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The Primary Survey

The Primary Survey is a crucial element in the initial approach and assessment of each patient that paramedics encounter.  This clinical practice guideline (CPG) recommends general key actions, but it is essential and expected that professional paramedics will adopt their approach to match the requirements of each unique patient in the unique setting in which they are found.  This survey is intended to assist paramedics with their clinical approach, not to prescribe a mandatory check-list that must be precisely complied with, in its entirety, for every patient encounter.  The primary survey should be conducted in a ‘find it, fix it, move forward’ pattern.


  1. Take universal / standard precautions prn (gloves, eye protection, helmet, safety gear, etc.)

  2. Before approaching the patient, be aware of, and accommodate for, any factor in the environment which could be a potential danger to yourself, your team, or your patient.

  3. Determine the nature of the incident, if possible, before the patient encounter (old versus young, trauma versus medical, etc.) and prepare yourself and your equipment appropriately.

  4. Determine the number of patients as soon as possible.

  5. Activate additional medical teams or other useful resources if available and required.

  6. Upon arrival, if there is a single patient, ensure that the cervical spine is immobilized before any excessive manual handling or extrication of the patient occurs.  If there are multiple patients, ensure that a ‘multi casualty incident’ is declared and accommodated for.

  7. Upon arrival, if there is a single patient, obtain a ‘general impression’ of the patient, which usually includes their approximate age, their apparent gender, the location and position in which they were found, their level of awareness, and their apparent level of distress.  If there are multiple patients then a ‘METHANE’ update should be reported to central communications, which consists of the following:

    • M: a ‘Mass casualty’ is declared

    • E: the Exact location of the incident

    • T: the Type of incident is described, with details including vehicles, buildings, etc.

    • H: any Hazards that are currently or possibly an issue

    • A: the best Access and egress routes

    • N: the approximate Number of casualties

    • E: Emergency services currently present, and those that are still required

  8. Before assessing the patient’s ABCs a final quick assessment of the people, objects, places and environment (POPE) of the situation should be performed to ensure the safety of yourself, your team, and your patient.  The paramedic should then consider treating any obvious and immediately life-threatening emergencies point (e.g. traumatic amputation, uncontrolled bleed, etc.)

  9. The airway should be assessed to determine if it is patent, if it requires care, and if there are any current or impending obstructive difficulties.  The paramedic should then consider: positioning, suctioning, foreign body airway removal, basic airway adjuncts (oro/nasopharyngeal airway, laryngeal mask) and advanced airway adjuncts (endotracheal intubation +/-pharmacological assistance), surgical airways for the ‘can’t intubate – can’t ventilate’ (CICV) patient.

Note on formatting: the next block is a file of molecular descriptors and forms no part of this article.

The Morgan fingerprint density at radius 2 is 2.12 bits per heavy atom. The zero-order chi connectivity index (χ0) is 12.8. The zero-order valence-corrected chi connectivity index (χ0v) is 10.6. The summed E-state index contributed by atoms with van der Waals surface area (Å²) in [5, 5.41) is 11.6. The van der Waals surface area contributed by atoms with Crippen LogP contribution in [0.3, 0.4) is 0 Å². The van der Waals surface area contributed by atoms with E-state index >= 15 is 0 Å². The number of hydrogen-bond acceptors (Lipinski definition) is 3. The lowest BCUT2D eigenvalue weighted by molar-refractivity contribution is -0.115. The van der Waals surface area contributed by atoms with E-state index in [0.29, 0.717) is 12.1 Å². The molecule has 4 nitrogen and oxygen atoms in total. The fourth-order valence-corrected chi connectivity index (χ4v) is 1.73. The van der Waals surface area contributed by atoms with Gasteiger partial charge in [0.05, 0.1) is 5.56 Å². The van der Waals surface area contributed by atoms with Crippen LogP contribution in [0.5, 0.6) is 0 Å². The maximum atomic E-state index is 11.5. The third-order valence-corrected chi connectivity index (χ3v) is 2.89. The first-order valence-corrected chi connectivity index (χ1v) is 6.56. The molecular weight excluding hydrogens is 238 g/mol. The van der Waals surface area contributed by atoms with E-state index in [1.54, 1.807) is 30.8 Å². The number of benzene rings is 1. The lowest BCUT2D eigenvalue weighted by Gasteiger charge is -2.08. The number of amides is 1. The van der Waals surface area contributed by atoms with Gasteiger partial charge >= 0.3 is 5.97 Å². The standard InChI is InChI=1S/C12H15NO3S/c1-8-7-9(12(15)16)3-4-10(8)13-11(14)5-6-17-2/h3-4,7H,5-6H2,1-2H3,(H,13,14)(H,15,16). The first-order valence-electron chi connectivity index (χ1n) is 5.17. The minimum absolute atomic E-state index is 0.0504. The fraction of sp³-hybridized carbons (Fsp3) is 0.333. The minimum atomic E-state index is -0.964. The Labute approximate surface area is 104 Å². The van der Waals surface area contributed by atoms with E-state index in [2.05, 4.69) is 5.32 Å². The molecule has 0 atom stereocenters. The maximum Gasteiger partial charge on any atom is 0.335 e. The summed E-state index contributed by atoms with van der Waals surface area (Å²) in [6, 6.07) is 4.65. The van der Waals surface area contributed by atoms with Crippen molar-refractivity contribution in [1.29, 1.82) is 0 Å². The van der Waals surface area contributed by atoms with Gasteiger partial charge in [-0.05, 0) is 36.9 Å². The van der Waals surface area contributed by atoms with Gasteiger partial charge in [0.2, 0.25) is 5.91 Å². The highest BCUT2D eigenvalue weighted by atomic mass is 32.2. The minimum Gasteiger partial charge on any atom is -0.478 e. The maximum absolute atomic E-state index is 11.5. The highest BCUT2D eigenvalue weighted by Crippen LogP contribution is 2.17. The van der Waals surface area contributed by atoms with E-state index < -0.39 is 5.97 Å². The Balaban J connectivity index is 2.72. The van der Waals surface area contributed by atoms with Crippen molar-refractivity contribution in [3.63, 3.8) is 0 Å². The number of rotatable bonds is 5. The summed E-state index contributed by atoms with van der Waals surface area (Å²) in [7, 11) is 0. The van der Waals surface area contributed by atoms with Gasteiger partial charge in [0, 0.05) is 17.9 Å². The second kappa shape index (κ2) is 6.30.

10. The patient’s breathing should be assessed by looking, listening and feeling for ventilations, rapidly auscultating for bilateral air entry, and potentially assessing oxygen saturation and end tidal carbon dioxide levels.  The paramedic should then consider: positive pressure ventilation, oxygen administration, chest needle decompression or finger thoracotomy (as per scope of practice)

  11. The patient’s pulse should be assessed to determine whether it is present or not, and to estimate the general rate, strength and regularity.  Simultaneously a perfusion assessment should be performed to determine adequate versus inadequate perfusion status.  The paramedic should then consider: cardiopulmonary resuscitation, establishing an intravenous line, obtaining an electrocardiographic reading.

  12. The patient should be assessed to determine whether or not they have any significant medical or traumatic disabilities.  The paramedic should then consider: benzodiazepine treatment for prolonged seizures, adrenaline for life threatening bronchospasm, naloxone for narcotic overdose, glucose for hypoglycaemia, defibrillation, cardioversion or trans-thoracic pacing for life-threatening dysrhythmias, or rapid immobilisation, haemorrhage control, and transport for any life-threatening traumatic injury.

  13. The situation should be assessed for environmental and extrication considerations.  The paramedic should then consider: protection from heat/cold/rain/sun or impending dangers, the most appropriate extrication priority and method, whether additional medical or transport support is required, and the most likely appropriate transportation method and destination.


This primary survey can be remembered using the mnemonic ‘SAFETY FIRST GET ABCDEs’1:


SAFETY           personal protective equipment

F                      Fears (dangers on scene)

I                       nature of the Incident

R                      numbeR of patients

S                      Send for help

T                      Trauma to the c-spine, or, Triage of a multi-casualty incident

G                     General impression of the patient or situation

E                      Estimate levels of awareness

T                      any immediate Threats to you, your team, or the patient

A                      Airway

B                      Breathing

C                      Circulation

D                      Disabilities

E                      Extrication






1.        Colbeck, M. A. et al. International Examination and Synthesis of the Primary and Secondary Surveys in Paramedicine. Irish J. Paramed. 3, 1–9 (2018).